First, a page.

Oil Sands Truth: Shut Down the Tar Sands

American Immigration Reform: Born in Canada

Sun, May 27, 2007
U.S. scores points with new immigration bill

WASHINGTON -- A colossal immigration bill, backed by a bipartisan coalition, is lurching its way through the U.S. Senate -- amendment by cumbersome amendment -- in an attempt to comprehensively reform a system that has been in place for more than 40 years.

The bill, which is expected to pass eventually, introduces a new approach to immigration that assesses applicants and gives credits or points for education, training, work experience, and language skills. Once a certain number of credits is reached, the application is granted.

This is a departure from the historical basis of approving immigration applications on the merits of family unification.

If this approach sounds vaguely familiar, that's because it mirrors the Canadian points system.

Imagine that. Not three years ago, the U.S. House of Representatives was endorsing a study to build a fence along the Canada-U.S. border, and today they're modeling a massive reform of their immigration policy on ours.



Canada's minister of indian affairs and northern development visited Washington last week to address a forum on climate change and promote the government's commitment to balancing energy security with responsible environmental stewardship.

In outlining the provisions of the federal plan to reduce greenhouse gases and make Canada a clean energy superpower, Jim Prentice emphasized the shared ecosystems and economies of our two countries, our work together on new technologies, our integrated auto industry, and our partnership in several multi-lateral initiatives.

"In meeting the challenges of climate change and energy security, co-operation is not only the best way forward, it is the only way forward," said Prentice.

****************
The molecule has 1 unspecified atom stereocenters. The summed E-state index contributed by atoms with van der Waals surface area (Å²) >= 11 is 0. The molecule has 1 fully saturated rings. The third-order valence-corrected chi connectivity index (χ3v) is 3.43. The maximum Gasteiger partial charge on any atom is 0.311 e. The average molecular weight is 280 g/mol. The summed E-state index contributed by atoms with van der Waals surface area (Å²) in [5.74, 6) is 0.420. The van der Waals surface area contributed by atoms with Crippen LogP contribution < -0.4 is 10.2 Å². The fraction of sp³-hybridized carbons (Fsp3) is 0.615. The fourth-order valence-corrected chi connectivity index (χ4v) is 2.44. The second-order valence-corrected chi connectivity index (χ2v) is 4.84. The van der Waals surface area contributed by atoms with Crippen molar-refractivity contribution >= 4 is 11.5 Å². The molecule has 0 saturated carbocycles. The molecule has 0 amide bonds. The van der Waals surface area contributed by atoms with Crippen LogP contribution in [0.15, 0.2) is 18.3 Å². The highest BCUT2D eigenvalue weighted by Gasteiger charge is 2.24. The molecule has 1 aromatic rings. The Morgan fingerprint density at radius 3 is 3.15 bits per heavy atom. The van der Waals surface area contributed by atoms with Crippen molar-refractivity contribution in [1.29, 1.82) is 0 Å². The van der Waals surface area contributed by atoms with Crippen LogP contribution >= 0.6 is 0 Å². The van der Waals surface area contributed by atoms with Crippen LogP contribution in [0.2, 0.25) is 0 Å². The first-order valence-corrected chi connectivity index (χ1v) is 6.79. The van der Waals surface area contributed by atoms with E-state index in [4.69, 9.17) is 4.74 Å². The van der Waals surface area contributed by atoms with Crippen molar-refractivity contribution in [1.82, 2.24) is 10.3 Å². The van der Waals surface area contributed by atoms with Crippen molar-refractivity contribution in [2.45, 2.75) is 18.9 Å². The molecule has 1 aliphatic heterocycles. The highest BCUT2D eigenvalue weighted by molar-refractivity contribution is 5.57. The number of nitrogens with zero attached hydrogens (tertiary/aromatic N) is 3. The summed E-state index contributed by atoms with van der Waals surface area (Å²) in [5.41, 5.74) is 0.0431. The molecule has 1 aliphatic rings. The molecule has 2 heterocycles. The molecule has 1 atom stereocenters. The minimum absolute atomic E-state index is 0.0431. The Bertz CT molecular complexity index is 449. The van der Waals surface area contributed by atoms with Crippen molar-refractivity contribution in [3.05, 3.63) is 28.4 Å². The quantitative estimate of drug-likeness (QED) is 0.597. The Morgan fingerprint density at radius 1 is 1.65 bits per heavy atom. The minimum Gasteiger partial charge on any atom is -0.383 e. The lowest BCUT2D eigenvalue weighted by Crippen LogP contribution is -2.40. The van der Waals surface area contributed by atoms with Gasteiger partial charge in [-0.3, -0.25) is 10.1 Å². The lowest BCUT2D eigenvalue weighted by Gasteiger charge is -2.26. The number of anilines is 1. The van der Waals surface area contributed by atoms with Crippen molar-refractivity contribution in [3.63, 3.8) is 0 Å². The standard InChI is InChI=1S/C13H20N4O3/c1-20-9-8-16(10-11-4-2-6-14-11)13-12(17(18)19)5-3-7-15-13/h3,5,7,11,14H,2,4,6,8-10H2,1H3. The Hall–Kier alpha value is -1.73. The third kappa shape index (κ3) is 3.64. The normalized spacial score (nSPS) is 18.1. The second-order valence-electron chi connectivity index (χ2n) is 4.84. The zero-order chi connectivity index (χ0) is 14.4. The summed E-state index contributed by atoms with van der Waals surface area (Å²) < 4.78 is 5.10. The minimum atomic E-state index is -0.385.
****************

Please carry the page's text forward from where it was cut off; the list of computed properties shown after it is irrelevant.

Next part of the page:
It is not unusual for a Canadian cabinet minister to visit Washington in this spirit. Indeed, in recent months ministers Peter MacKay (Foreign Affairs), Jim Flaherty (Finance), David Emerson (International Trade), as well as premiers Gary Doer of Manitoba, Dalton McGuinty of Ontario, and Shawn Graham of New Brunswick, have visited the American capital in pursuit of improved bilateral relationships.

Cabinet Secretaries who have recently visited Canada include Secretary of State Condoleezza Rice, Homeland Security Secretary Michael Chertoff, Defense Secretary Robert Gates and Energy Secretary Al Bogman, who last summer visited the Alberta oilsands in Fort McMurray.


After Canadian Ambassador Michael Wilson addresses the Detroit Regional Chamber of Commerce Annual Policy Conference on Mackinac Island at the end of the month, he will head off to Minnesota to make a special presentation to Justin Morneau, the Twins' first baseman and winner of the 2007 American League Most Valuable Player Award.

Morneau is originally from New Westminster, B.C. And he is only the second Canadian to take American MVP honours.

In 1997, the National League's MVP award went to Larry Walker.


Three staffers from the Ontario Chamber of Commerce spent a few days on Capitol Hill last week meeting with border state Congressmen and Senators in an attempt to restore bilateral talks on "pre-cleared" border crossings, which ended last month when the Department of Homeland Security (DHS) walked away from the negotiations.

At issue is a disagreement between DHS and Canada on fingerprinting individuals who approach the border, but decide not to cross. Canada's position is that there must be a reason to fingerprint people -- like say, an arrest.

A spokesman for the group said they were well received by the American lawmakers, many of whom were aware and not surprised to learn that DHS had walked away from the table.

Said Stuart Johnston: "We take the position that it is premature to end the negotiations and that the stakes are too high to walk away.We are each other's trading partners, we are strong allies historically and currently, and Canada has done substantive work -- over $10 billion since 2001 in security infrastructure upgrades to protect the border."

A pre-clearance border pilot project was scheduled for the Buffalo, N.Y./Fort Erie, Ont. crossing to lessen congestion and improve the flow of traffic between countries.

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